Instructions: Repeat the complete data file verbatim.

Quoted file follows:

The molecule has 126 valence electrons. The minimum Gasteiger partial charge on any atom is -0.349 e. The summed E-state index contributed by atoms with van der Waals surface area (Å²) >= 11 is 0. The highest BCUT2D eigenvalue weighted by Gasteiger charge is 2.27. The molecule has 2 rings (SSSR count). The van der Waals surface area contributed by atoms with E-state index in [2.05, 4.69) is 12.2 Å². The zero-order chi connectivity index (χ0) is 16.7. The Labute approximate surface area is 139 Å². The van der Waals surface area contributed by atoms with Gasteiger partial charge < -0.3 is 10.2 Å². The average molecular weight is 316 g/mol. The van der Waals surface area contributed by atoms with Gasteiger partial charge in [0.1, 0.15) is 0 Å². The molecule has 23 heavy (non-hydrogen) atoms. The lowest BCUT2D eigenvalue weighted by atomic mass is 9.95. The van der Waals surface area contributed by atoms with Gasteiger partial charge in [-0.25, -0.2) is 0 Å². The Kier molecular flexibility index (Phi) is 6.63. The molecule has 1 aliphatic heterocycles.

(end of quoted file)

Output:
The molecule has 126 valence electrons. The minimum Gasteiger partial charge on any atom is -0.349 e. The summed E-state index contributed by atoms with van der Waals surface area (Å²) >= 11 is 0. The highest BCUT2D eigenvalue weighted by Gasteiger charge is 2.27. The molecule has 2 rings (SSSR count). The van der Waals surface area contributed by atoms with E-state index in [2.05, 4.69) is 12.2 Å². The zero-order chi connectivity index (χ0) is 16.7. The Labute approximate surface area is 139 Å². The van der Waals surface area contributed by atoms with Gasteiger partial charge < -0.3 is 10.2 Å². The average molecular weight is 316 g/mol. The van der Waals surface area contributed by atoms with Gasteiger partial charge in [0.1, 0.15) is 0 Å². The molecule has 23 heavy (non-hydrogen) atoms. The lowest BCUT2D eigenvalue weighted by atomic mass is 9.95. The van der Waals surface area contributed by atoms with Gasteiger partial charge in [-0.25, -0.2) is 0 Å². The Kier molecular flexibility index (Phi) is 6.63. The molecule has 1 aliphatic heterocycles.